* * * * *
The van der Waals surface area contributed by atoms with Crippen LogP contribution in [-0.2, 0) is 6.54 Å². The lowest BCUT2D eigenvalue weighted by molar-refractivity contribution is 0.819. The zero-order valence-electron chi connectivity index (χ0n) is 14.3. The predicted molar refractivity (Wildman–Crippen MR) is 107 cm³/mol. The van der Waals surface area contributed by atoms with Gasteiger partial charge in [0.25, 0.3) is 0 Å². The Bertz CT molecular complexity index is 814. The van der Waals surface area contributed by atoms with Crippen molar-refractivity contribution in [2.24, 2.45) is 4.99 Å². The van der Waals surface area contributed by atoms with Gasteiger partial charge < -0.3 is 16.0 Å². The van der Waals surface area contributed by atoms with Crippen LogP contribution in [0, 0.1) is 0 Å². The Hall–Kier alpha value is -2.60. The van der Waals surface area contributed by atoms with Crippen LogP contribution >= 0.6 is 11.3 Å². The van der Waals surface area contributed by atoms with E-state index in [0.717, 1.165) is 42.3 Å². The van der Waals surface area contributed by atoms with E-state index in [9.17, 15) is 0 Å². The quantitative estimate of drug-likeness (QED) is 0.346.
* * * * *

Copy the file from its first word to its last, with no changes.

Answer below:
The van der Waals surface area contributed by atoms with Crippen LogP contribution in [-0.2, 0) is 6.54 Å². The lowest BCUT2D eigenvalue weighted by molar-refractivity contribution is 0.819. The zero-order valence-electron chi connectivity index (χ0n) is 14.3. The predicted molar refractivity (Wildman–Crippen MR) is 107 cm³/mol. The van der Waals surface area contributed by atoms with Gasteiger partial charge in [0.25, 0.3) is 0 Å². The Bertz CT molecular complexity index is 814. The van der Waals surface area contributed by atoms with Crippen molar-refractivity contribution in [2.24, 2.45) is 4.99 Å². The van der Waals surface area contributed by atoms with Gasteiger partial charge < -0.3 is 16.0 Å². The van der Waals surface area contributed by atoms with Crippen LogP contribution in [0, 0.1) is 0 Å². The Hall–Kier alpha value is -2.60. The van der Waals surface area contributed by atoms with Crippen LogP contribution >= 0.6 is 11.3 Å². The van der Waals surface area contributed by atoms with E-state index in [0.717, 1.165) is 42.3 Å². The van der Waals surface area contributed by atoms with E-state index in [9.17, 15) is 0 Å². The quantitative estimate of drug-likeness (QED) is 0.346.